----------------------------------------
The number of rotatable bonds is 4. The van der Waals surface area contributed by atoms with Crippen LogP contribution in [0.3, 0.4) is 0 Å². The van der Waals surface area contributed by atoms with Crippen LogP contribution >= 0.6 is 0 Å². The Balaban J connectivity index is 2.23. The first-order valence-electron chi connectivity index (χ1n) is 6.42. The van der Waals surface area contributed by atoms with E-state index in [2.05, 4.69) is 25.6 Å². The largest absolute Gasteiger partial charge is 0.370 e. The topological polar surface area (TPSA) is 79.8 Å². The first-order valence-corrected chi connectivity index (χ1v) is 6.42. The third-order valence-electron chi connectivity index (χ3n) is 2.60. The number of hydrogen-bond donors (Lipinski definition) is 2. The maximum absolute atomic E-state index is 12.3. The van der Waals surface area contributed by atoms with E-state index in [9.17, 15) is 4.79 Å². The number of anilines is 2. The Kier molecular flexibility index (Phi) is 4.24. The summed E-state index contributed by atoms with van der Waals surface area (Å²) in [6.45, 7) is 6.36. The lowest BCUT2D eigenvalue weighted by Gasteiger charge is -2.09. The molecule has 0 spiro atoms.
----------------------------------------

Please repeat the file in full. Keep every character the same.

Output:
The number of rotatable bonds is 4. The van der Waals surface area contributed by atoms with Crippen LogP contribution in [0.3, 0.4) is 0 Å². The van der Waals surface area contributed by atoms with Crippen LogP contribution >= 0.6 is 0 Å². The Balaban J connectivity index is 2.23. The first-order valence-electron chi connectivity index (χ1n) is 6.42. The van der Waals surface area contributed by atoms with E-state index in [2.05, 4.69) is 25.6 Å². The largest absolute Gasteiger partial charge is 0.370 e. The topological polar surface area (TPSA) is 79.8 Å². The first-order valence-corrected chi connectivity index (χ1v) is 6.42. The third-order valence-electron chi connectivity index (χ3n) is 2.60. The number of hydrogen-bond donors (Lipinski definition) is 2. The maximum absolute atomic E-state index is 12.3. The van der Waals surface area contributed by atoms with E-state index in [9.17, 15) is 4.79 Å². The number of anilines is 2. The Kier molecular flexibility index (Phi) is 4.24. The summed E-state index contributed by atoms with van der Waals surface area (Å²) in [6.45, 7) is 6.36. The lowest BCUT2D eigenvalue weighted by Gasteiger charge is -2.09. The molecule has 0 spiro atoms.